Year Of Projects: week 30

Apart from discovering that I cannot count (the last two YoP posts should have been weeks 28 and 29, not 26 and 27 as I had incorrectly written – now fixed), this week has been an exercise in will power in getting the sleeves on my Second Squall done, but alas I am not there yet, though I am determined to post the finished sweater next week. I am inching my way to the armhole shaping, and it should be all downhill to the finishing line from there.

Sleeve island progress…

The problem is that my mind wanders continuously to weaving – I spent quite a bit of time drafting a sample where flat areas alternate with double layered ones, with the idea of stuffing the woven layers. I will have to see what comes out in the sample, but if it works, it could make for baby mats for toddlers to play on, or seat cushions, we’ll have to see.

To create the two layers, you have to decouple some of the threads – this make it possible to play around with colours, and I am playing around with two ideas. One is to show the pattern clearly: so the warp (i.e. vertical) threads are arranged so that the double layered area pulls up the threads of one colour, which should come up 3D because of the stuffing, as in this picture:

The second idea instead is to pull up a smaller scale version of the same pattern – this should be more of a trick to the eye, though not quite an optical illusion: but while on the flat part the pattern repeat will be larger (4 vertical and 4 horizontal threads), the stuffed part will be pulling up smaller pattern repeats (2 vertical and 2 horizontal threads). So the draft below is entirely identical to the previous one, apart from changing the yarn colours.

I am curious to see what comes out from this experiment! And I don’t have pink in my cotton stash, so it will have to be in different colour combinations, I am looking at some strong contrast involving purples and oranges…

Finally I thought I’d mention a really interesting free series of (short) videos on Kimonos by the Victoria and Albert Museum. So I learned that the seven pieces of fabric needed for each kimono were first cut and assembled and then decorated (through paint and embroidery). Additional pictures can be seen here, and there is a ticketed full day online event on Friday 12th February.

Wishing everyone a very crafty week ahead!

This is a year of projects (YOP) update. YOP is a Ravelry Group, and an idea – make a plan for the year ahead for all your fibre activities, then update your blog every week if you manage. The objective is to keep track of progress on any fiber crafts with maximum flexibility: post, don’t post, follow your list, change it – so really it is just an opportunity to get to know of more blogs and activities of those who share a passion for anything fibre crafts.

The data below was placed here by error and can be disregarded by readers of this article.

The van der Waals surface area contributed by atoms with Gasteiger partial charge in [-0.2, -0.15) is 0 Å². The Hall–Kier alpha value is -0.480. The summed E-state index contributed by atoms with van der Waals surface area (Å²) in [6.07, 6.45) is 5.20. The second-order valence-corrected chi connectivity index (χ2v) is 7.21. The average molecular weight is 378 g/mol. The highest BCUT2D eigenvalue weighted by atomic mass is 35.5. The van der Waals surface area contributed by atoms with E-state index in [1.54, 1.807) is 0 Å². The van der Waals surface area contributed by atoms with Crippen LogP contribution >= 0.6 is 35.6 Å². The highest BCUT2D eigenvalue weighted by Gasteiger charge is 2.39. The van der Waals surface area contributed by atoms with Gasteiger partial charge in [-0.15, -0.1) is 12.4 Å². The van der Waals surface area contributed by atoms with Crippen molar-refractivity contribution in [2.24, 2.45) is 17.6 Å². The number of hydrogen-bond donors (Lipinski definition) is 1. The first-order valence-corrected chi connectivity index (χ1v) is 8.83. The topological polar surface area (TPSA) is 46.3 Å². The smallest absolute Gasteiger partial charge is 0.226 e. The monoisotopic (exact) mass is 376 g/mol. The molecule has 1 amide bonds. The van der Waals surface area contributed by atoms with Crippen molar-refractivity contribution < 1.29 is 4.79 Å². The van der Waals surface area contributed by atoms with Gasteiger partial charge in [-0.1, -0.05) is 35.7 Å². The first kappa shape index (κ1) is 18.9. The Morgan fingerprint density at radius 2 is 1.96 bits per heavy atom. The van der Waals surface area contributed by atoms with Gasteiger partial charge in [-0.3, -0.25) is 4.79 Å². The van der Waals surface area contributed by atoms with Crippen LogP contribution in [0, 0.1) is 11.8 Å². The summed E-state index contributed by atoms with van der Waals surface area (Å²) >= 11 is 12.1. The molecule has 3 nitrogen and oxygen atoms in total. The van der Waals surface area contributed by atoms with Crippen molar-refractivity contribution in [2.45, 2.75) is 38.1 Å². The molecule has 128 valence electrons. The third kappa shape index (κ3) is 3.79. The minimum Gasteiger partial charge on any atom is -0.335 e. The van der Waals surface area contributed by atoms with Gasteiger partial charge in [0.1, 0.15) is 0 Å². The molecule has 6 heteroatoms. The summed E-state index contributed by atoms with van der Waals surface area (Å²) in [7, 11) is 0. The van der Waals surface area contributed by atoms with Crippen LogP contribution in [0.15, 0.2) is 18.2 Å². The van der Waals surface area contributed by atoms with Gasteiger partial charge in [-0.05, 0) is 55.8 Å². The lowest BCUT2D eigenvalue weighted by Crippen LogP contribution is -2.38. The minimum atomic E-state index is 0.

Author: lovestoswatch

I used to knit as a girl, then hanged the needles for two/three decades, and now I’m back, and loving it! The photo is my version of Linda Marveng's Aki, the first proper project after "being born again". After getting back into knitting, weaving has also become my passion (with a little sewing to turn my handweaving into garments).

11 thoughts on “Year Of Projects: week 30”

  1. WOW. Just looking at the sleeves, that looks like it will be an amazing sweater. Love that you are knitting them 2 at a time!! I have yet to try a seamed sweater. Maybe someday. I have no confidence in my ability to maintain gauge so I’m afraid to try a pieced garment. Have fun with your weaving experiment!

    Liked by 1 person

  2. The sleeves of your sweater are so pretty. I love all the texture in it. The 3D swatch is fascinating. I love that one the best. What a great idea to make chair cushions with one of those patterns. Or a play mat. Thanks for that link to the video. I love kimonos and was thrilled to learn a few things about them.


  3. I am thinking of warping up a project on my big loom this week, maybe brooks bouquet pattern, something with interest but not too complicated (I hope). I haven’t tried a houndstooth yet, it’s so interesting you say the draft is the same on those two such different patterns. It is clever stuff. Did you finish making the jacket with your red and gold fabric you wove?

    Liked by 1 person

    1. thank you! I think houndstooth is enormously satisfying, and you can have a very lovely effect with plain weave already (and if you use more heddles, you can have a twilled one, which is also a classic). I have never tried brooks bouquet, but I should!

      On the jacket, thanks for asking! I did cut the pattern for the jacket and made a toile, and when my husband tried it on, it looked like the pattern for a clown: I think the sleeves and the body were a good 15cm short, the body too large…. He is tall and slim, and I am a beginner sewer, so rather than make amendments to the toile, I got another pattern (Burda). I am still to make the toile for that one, the paper pattern is very fiddly. I want to finish the jumper first, so that he has a chance to wear it this season, but then I’ll be onto the jacket.

      Good luck with your big project!

      Liked by 1 person

  4. both weaves are playing tricks with my eyes. I can’t imagine how that is done, but good on you for such fine work. The sleeves are almost done and I love the pattern. I am looking forward to you modeling it for us.

    Liked by 1 person

  5. The sleeves are stunning, I can’t wait to see the finished sweater!

    I dig the graphic nature of your upcoming weaving projects! I love the idea of purple and orange together!

    Liked by 1 person

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